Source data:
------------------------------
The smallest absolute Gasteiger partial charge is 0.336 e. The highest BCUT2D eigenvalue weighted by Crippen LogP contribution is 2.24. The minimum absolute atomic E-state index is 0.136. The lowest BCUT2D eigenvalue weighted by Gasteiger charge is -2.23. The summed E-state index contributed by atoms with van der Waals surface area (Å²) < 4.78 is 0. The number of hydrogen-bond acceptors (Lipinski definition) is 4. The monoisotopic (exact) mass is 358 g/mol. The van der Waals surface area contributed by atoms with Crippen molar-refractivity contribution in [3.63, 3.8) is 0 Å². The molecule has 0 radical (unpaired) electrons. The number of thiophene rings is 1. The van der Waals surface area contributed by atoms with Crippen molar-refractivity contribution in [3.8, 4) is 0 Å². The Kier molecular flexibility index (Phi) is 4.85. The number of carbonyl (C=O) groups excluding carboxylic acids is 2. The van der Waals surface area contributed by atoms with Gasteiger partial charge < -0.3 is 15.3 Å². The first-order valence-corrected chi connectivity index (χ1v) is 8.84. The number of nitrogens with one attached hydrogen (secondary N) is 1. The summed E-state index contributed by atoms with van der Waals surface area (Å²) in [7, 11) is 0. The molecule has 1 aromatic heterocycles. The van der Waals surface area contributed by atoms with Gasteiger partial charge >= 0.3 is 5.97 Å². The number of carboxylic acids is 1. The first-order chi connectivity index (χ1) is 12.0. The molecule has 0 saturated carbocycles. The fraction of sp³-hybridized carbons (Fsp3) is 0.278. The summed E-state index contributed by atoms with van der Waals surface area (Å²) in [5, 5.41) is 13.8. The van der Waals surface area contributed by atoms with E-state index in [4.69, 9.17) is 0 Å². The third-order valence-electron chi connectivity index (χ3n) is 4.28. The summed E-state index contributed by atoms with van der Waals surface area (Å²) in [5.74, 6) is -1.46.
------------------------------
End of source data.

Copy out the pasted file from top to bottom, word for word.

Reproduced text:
The smallest absolute Gasteiger partial charge is 0.336 e. The highest BCUT2D eigenvalue weighted by Crippen LogP contribution is 2.24. The minimum absolute atomic E-state index is 0.136. The lowest BCUT2D eigenvalue weighted by Gasteiger charge is -2.23. The summed E-state index contributed by atoms with van der Waals surface area (Å²) < 4.78 is 0. The number of hydrogen-bond acceptors (Lipinski definition) is 4. The monoisotopic (exact) mass is 358 g/mol. The van der Waals surface area contributed by atoms with Crippen molar-refractivity contribution in [3.63, 3.8) is 0 Å². The molecule has 0 radical (unpaired) electrons. The number of thiophene rings is 1. The van der Waals surface area contributed by atoms with Crippen molar-refractivity contribution in [3.8, 4) is 0 Å². The Kier molecular flexibility index (Phi) is 4.85. The number of carbonyl (C=O) groups excluding carboxylic acids is 2. The van der Waals surface area contributed by atoms with Gasteiger partial charge < -0.3 is 15.3 Å². The first-order valence-corrected chi connectivity index (χ1v) is 8.84. The number of nitrogens with one attached hydrogen (secondary N) is 1. The summed E-state index contributed by atoms with van der Waals surface area (Å²) in [7, 11) is 0. The molecule has 1 aromatic heterocycles. The van der Waals surface area contributed by atoms with Gasteiger partial charge >= 0.3 is 5.97 Å². The number of carboxylic acids is 1. The first-order chi connectivity index (χ1) is 12.0. The molecule has 0 saturated carbocycles. The fraction of sp³-hybridized carbons (Fsp3) is 0.278. The summed E-state index contributed by atoms with van der Waals surface area (Å²) in [5, 5.41) is 13.8. The van der Waals surface area contributed by atoms with E-state index in [4.69, 9.17) is 0 Å². The third-order valence-electron chi connectivity index (χ3n) is 4.28. The summed E-state index contributed by atoms with van der Waals surface area (Å²) in [5.74, 6) is -1.46.